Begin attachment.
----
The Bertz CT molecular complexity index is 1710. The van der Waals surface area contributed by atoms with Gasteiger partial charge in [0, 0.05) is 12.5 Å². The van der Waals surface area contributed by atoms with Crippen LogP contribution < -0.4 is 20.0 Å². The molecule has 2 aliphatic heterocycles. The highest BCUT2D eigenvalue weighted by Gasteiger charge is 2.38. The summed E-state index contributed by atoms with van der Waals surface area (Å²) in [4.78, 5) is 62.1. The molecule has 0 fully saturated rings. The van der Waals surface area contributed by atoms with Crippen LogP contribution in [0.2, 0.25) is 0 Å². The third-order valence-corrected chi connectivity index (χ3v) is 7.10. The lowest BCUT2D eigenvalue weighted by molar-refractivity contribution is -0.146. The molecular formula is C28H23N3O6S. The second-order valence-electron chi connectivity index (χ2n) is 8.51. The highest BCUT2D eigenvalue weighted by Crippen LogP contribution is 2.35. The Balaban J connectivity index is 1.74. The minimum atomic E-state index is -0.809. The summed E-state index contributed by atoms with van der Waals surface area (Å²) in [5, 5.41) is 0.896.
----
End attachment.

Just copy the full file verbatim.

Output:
The Bertz CT molecular complexity index is 1710. The van der Waals surface area contributed by atoms with Gasteiger partial charge in [0, 0.05) is 12.5 Å². The van der Waals surface area contributed by atoms with Crippen LogP contribution < -0.4 is 20.0 Å². The molecule has 2 aliphatic heterocycles. The highest BCUT2D eigenvalue weighted by Gasteiger charge is 2.38. The summed E-state index contributed by atoms with van der Waals surface area (Å²) in [4.78, 5) is 62.1. The molecule has 0 fully saturated rings. The van der Waals surface area contributed by atoms with Crippen LogP contribution in [0.2, 0.25) is 0 Å². The third-order valence-corrected chi connectivity index (χ3v) is 7.10. The lowest BCUT2D eigenvalue weighted by molar-refractivity contribution is -0.146. The molecular formula is C28H23N3O6S. The second-order valence-electron chi connectivity index (χ2n) is 8.51. The highest BCUT2D eigenvalue weighted by Crippen LogP contribution is 2.35. The Balaban J connectivity index is 1.74. The minimum atomic E-state index is -0.809. The summed E-state index contributed by atoms with van der Waals surface area (Å²) in [5, 5.41) is 0.896.